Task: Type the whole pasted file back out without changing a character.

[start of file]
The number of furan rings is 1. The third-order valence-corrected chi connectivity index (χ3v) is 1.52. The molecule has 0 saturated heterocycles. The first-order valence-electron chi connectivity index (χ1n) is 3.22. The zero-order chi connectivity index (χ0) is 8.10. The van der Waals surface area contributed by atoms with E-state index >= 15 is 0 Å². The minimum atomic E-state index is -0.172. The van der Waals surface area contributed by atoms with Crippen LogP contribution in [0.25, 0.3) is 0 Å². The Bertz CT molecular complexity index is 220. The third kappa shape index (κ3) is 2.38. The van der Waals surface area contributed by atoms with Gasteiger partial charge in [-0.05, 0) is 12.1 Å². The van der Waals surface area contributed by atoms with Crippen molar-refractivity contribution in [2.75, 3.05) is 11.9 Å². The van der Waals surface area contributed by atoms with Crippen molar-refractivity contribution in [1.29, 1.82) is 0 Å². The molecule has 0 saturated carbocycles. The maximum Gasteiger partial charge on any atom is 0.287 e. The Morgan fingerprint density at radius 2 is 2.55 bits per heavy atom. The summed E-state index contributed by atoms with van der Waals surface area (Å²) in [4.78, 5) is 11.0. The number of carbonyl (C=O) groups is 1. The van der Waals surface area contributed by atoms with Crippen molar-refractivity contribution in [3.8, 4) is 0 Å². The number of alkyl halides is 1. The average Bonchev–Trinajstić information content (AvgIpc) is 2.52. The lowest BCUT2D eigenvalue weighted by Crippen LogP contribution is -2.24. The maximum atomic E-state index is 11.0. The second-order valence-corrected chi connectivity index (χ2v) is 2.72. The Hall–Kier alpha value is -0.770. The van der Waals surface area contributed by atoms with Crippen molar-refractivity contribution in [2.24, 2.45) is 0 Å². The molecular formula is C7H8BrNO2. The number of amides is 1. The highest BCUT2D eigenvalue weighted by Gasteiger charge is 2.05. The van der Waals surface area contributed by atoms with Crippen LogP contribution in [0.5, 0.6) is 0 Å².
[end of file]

The number of furan rings is 1. The third-order valence-corrected chi connectivity index (χ3v) is 1.52. The molecule has 0 saturated heterocycles. The first-order valence-electron chi connectivity index (χ1n) is 3.22. The zero-order chi connectivity index (χ0) is 8.10. The van der Waals surface area contributed by atoms with E-state index >= 15 is 0 Å². The minimum atomic E-state index is -0.172. The van der Waals surface area contributed by atoms with Crippen LogP contribution in [0.25, 0.3) is 0 Å². The Bertz CT molecular complexity index is 220. The third kappa shape index (κ3) is 2.38. The van der Waals surface area contributed by atoms with Gasteiger partial charge in [-0.05, 0) is 12.1 Å². The van der Waals surface area contributed by atoms with Crippen molar-refractivity contribution in [2.75, 3.05) is 11.9 Å². The van der Waals surface area contributed by atoms with Crippen molar-refractivity contribution in [1.29, 1.82) is 0 Å². The molecule has 0 saturated carbocycles. The maximum Gasteiger partial charge on any atom is 0.287 e. The Morgan fingerprint density at radius 2 is 2.55 bits per heavy atom. The summed E-state index contributed by atoms with van der Waals surface area (Å²) in [4.78, 5) is 11.0. The number of carbonyl (C=O) groups is 1. The van der Waals surface area contributed by atoms with Crippen molar-refractivity contribution in [3.8, 4) is 0 Å². The number of alkyl halides is 1. The average Bonchev–Trinajstić information content (AvgIpc) is 2.52. The lowest BCUT2D eigenvalue weighted by Crippen LogP contribution is -2.24. The maximum atomic E-state index is 11.0. The second-order valence-corrected chi connectivity index (χ2v) is 2.72. The Hall–Kier alpha value is -0.770. The van der Waals surface area contributed by atoms with Crippen molar-refractivity contribution in [2.24, 2.45) is 0 Å². The molecular formula is C7H8BrNO2. The number of amides is 1. The highest BCUT2D eigenvalue weighted by Gasteiger charge is 2.05. The van der Waals surface area contributed by atoms with Crippen LogP contribution in [0.5, 0.6) is 0 Å².